WASHINGTON --- The Army is looking at placing more short-range air-defense capabilities in brigade combat teams (BCT).
For more than two decades, the Army has neglected the short-range threat and focused instead on missiles, said Maj. Gen. John G. Rossi, commanding general of the U.S. Army Fires Center of Excellence and Fort Sill, Oklahoma. He was part of a panel discussion, Feb. 11, at a day-long Association of the U.S. Army-sponsored Hot Topics forum on Air and Missile Defense.
Desert Storm, 25 years ago, brought the Patriot missile defense systems into prominence, Rossi said. "As we made Patriot better and we focused on it, in essence the Air Defense community migrated to what became a point-defense branch, a missile defense branch," Rossi said.
NO 'A' IN MISSILE DEFENSE?
"We took the 'A' out of Air and Missile Defense in many ways," he said. "We didn't think we really needed to focus on it."
SHORAD or Short-Range Air Defense battalions were deactivated. "We took all short-range air defense out of the architecture as we focused on missile defense," Rossi said, adding "that's caught up to us."
Now the proliferation of small, unmanned aircraft is forcing commanders to reassess the need for SHORAD capabilities to combat low-altitude threats.
"We've got to find a game changer," Rossi said, alluding to the need to find more affordable and lethal air-defense systems.
"We have to change the scenario or change the equation so it's more costly to attack than to defend," he said. "We've got to build to the future."
The Counter-Unmanned Aircraft Systems Mobile Integrated capability, or CMIN, is among systems being researched for the future.
"We already demonstrated this a year ago at Fort Bliss and we're going back again now for the [Network Integration Evaluation] in the spring," Rossi said about testing CMIN at the Network Integration Evaluation at Fort Bliss, Texas.
CMIN uses a Q-50 radar to find incoming UAS, he said. The AN/TPQ-50 counter-fire radar was developed by the field artillery community to detect incoming rounds and calculate their trajectory.
Once radar spots the UAS and they are identified, then CMIN has both non-lethal and kinetic tools to stop them, Rossi said.
Other innovations being researched to boost air defense include new sensors and a hypervelocity gun.
The hypervelocity gun weapons system uses a 155mm projectile in an air defense mode, Rossi said.
It's a good example of what he called "cross-domain expansion," merging field artillery and air defense artillery platforms.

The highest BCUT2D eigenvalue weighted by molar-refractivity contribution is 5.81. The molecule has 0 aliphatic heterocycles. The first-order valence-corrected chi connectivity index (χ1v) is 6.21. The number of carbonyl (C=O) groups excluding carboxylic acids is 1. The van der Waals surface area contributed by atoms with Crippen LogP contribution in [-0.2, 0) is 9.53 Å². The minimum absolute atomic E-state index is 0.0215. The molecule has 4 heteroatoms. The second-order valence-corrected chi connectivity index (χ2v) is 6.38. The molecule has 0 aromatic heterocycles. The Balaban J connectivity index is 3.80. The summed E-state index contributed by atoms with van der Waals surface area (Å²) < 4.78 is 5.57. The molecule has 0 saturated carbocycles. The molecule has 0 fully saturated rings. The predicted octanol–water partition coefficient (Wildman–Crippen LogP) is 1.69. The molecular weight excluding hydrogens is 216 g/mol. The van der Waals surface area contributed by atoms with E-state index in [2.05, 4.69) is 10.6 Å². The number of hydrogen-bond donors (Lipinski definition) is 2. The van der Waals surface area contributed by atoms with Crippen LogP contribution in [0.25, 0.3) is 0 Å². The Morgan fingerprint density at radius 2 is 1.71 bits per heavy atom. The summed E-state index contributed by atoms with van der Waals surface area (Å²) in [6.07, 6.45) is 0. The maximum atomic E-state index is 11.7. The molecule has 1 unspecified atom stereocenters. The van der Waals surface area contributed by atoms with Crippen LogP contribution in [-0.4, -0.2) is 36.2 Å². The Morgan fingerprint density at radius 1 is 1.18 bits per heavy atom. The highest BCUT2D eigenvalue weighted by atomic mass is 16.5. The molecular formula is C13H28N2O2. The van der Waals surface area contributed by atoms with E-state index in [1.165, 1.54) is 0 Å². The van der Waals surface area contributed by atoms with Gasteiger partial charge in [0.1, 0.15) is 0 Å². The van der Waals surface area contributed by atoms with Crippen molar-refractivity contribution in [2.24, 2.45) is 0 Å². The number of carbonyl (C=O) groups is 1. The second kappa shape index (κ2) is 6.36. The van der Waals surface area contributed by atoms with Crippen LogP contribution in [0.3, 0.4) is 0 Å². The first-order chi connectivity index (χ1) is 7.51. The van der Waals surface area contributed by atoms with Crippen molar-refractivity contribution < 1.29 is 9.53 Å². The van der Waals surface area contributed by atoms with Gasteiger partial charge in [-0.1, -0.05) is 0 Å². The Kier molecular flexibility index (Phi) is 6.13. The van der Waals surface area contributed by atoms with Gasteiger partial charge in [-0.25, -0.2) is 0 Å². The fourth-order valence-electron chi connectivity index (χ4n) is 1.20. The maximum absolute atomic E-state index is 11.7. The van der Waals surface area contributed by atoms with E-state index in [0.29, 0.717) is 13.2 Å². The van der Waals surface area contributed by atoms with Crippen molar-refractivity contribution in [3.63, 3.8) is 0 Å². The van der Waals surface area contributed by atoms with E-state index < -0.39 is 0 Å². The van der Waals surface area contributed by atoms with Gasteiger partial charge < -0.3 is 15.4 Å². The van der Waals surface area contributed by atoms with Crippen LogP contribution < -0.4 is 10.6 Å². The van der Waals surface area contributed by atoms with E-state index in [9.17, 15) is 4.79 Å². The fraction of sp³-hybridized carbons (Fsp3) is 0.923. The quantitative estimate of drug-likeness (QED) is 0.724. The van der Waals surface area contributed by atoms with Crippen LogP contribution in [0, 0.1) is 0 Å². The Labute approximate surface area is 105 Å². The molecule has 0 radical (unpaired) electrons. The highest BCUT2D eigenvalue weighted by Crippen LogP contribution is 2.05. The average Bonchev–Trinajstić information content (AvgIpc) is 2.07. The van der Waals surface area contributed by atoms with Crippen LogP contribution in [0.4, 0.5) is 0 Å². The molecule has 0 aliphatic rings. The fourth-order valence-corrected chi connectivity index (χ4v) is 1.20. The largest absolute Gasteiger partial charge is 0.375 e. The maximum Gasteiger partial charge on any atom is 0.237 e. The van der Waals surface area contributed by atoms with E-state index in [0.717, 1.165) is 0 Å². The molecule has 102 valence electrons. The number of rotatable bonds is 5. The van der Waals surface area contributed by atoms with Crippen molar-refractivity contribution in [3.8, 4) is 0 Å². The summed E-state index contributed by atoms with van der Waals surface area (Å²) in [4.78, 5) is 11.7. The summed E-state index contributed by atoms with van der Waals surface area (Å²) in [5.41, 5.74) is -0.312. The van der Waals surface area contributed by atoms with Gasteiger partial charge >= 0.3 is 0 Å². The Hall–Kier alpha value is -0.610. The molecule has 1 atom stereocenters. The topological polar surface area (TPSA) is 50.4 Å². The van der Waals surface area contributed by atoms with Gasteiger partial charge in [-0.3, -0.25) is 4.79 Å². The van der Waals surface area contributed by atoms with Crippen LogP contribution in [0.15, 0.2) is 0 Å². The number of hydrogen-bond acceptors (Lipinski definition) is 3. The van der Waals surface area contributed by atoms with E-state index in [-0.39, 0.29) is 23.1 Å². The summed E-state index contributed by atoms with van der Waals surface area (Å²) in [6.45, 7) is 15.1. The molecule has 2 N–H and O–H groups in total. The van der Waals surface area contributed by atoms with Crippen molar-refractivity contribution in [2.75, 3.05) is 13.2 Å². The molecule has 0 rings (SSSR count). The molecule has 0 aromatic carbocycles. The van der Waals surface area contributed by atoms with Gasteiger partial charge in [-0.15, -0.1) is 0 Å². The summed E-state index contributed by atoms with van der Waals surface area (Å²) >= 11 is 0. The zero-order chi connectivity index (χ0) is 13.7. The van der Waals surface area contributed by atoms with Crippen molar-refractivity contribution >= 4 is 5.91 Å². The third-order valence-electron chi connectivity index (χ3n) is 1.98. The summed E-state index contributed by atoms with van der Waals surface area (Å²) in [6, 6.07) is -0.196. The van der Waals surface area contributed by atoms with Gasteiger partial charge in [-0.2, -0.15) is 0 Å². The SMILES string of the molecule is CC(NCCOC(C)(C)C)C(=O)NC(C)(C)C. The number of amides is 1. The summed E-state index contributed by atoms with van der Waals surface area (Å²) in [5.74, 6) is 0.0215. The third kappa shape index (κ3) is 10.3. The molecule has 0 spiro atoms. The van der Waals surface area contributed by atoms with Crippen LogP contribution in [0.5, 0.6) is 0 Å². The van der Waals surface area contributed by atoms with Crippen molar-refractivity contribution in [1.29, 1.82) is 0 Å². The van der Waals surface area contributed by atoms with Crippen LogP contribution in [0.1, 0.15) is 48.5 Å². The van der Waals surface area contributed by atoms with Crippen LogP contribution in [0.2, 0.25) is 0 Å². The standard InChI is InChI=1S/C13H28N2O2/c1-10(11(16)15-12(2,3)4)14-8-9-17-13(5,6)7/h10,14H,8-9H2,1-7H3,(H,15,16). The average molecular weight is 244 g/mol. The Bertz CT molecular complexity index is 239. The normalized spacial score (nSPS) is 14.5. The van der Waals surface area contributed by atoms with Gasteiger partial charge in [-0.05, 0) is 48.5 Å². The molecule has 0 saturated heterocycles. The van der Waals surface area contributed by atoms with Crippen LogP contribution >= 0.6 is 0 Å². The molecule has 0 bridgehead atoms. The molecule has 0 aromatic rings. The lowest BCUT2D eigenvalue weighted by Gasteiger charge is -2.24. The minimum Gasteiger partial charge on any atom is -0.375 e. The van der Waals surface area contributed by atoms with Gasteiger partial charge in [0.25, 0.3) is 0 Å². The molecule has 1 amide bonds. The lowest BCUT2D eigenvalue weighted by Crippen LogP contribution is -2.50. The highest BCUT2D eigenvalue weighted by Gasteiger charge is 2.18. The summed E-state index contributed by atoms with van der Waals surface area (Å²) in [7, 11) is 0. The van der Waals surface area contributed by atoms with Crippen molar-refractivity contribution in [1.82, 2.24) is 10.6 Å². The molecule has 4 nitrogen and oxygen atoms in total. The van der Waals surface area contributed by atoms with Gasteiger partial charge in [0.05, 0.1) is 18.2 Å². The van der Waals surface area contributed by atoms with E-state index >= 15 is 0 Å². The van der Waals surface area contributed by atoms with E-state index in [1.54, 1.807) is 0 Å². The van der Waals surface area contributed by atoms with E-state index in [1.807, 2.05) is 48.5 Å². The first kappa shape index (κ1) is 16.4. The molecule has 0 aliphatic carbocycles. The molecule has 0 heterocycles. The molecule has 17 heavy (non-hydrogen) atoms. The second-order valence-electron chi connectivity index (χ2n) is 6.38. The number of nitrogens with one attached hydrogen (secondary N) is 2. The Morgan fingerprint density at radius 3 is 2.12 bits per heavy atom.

Cross-domain expansion uses existing platforms in new ways, Rossi said, and is an important part of the Army Operating Concept.
A battle-tested example of this is the C-RAM, he said. C-RAM stands for Counter Rocket, Artillery and Mortar system. It was adapted from the Navy Phalanx weapons system and was sent to Iraq for the protection of large forward operating bases such as Camp Victory and Joint Base Balad.
"The neat thing about the C-RAM is it was cross-branch -- FA radars, ADA, aviation all put into one," Rossi said. "It was cross-service -- it was Army and Navy-ran, and it was cross-compo -- active and Guard."
Such efforts are essential, Rossi said, especially as the Army gets smaller.
Rossi is not advocating more force structure to bolster air-defense capability in BCTs.
"What we're not going to do is bring back the SHORAD battalion and lay that on top of a BCT," he said. He explained that making a brigade larger would just detract from its expeditionary nature.
What he advocates instead is "multi-functional convergence" or merging select branch attributes.
"It can't be just ADA systems inside the portfolio of air defenders to solve this in isolation," he said.
'BACK INTO THE DIRT'
Air defenders need to work closely with everyone else in the maneuver force, said another member of the panel, Maj. Gen. Glenn A. Bramhall.
"I think we've lost just about a whole generation of knowledge base of how we work with the maneuver force," said Bramhall, commander of the 263rd Army Air and Missile Defense Command.
"One of the things we need to do is get back into the dirt -- get back into the maneuver forces and train their commanders on how do we integrate air defense, what does air defense offer... "
Getting back into the dirt means integrating Air and Missile Defense units into National Training Center rotations, the AMD leaders said.
It also means getting back to the basics of old-fashioned training such as how to employ camouflage netting over tactical vehicles to keep them from being spotted by aircraft, said Dr. David M. Markowitz, assistant deputy chief of staff for operations, G-3/5/7.